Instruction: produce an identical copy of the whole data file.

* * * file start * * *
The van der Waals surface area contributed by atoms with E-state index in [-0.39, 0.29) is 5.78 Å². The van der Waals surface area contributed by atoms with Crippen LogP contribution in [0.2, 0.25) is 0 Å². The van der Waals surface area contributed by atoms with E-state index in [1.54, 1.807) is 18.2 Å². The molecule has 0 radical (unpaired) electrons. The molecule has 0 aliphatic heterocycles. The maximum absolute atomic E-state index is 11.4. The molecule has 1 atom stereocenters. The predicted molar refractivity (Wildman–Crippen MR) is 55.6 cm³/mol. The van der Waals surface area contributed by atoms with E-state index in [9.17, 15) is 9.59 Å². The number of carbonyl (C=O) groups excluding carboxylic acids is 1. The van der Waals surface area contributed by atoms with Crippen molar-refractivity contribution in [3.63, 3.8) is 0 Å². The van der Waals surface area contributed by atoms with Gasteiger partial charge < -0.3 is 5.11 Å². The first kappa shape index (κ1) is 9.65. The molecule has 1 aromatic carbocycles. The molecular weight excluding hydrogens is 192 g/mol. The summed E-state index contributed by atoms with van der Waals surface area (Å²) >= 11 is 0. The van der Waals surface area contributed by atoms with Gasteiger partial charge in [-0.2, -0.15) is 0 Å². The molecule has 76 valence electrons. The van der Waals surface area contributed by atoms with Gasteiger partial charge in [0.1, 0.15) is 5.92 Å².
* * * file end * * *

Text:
The van der Waals surface area contributed by atoms with E-state index in [-0.39, 0.29) is 5.78 Å². The van der Waals surface area contributed by atoms with Crippen LogP contribution in [0.2, 0.25) is 0 Å². The van der Waals surface area contributed by atoms with E-state index in [1.54, 1.807) is 18.2 Å². The molecule has 0 radical (unpaired) electrons. The molecule has 0 aliphatic heterocycles. The maximum absolute atomic E-state index is 11.4. The molecule has 1 atom stereocenters. The predicted molar refractivity (Wildman–Crippen MR) is 55.6 cm³/mol. The van der Waals surface area contributed by atoms with E-state index in [9.17, 15) is 9.59 Å². The number of carbonyl (C=O) groups excluding carboxylic acids is 1. The van der Waals surface area contributed by atoms with Crippen molar-refractivity contribution in [3.63, 3.8) is 0 Å². The van der Waals surface area contributed by atoms with Gasteiger partial charge < -0.3 is 5.11 Å². The first kappa shape index (κ1) is 9.65. The molecule has 1 aromatic carbocycles. The molecular weight excluding hydrogens is 192 g/mol. The summed E-state index contributed by atoms with van der Waals surface area (Å²) >= 11 is 0. The van der Waals surface area contributed by atoms with Gasteiger partial charge in [-0.2, -0.15) is 0 Å². The molecule has 76 valence electrons. The van der Waals surface area contributed by atoms with Gasteiger partial charge in [0.1, 0.15) is 5.92 Å².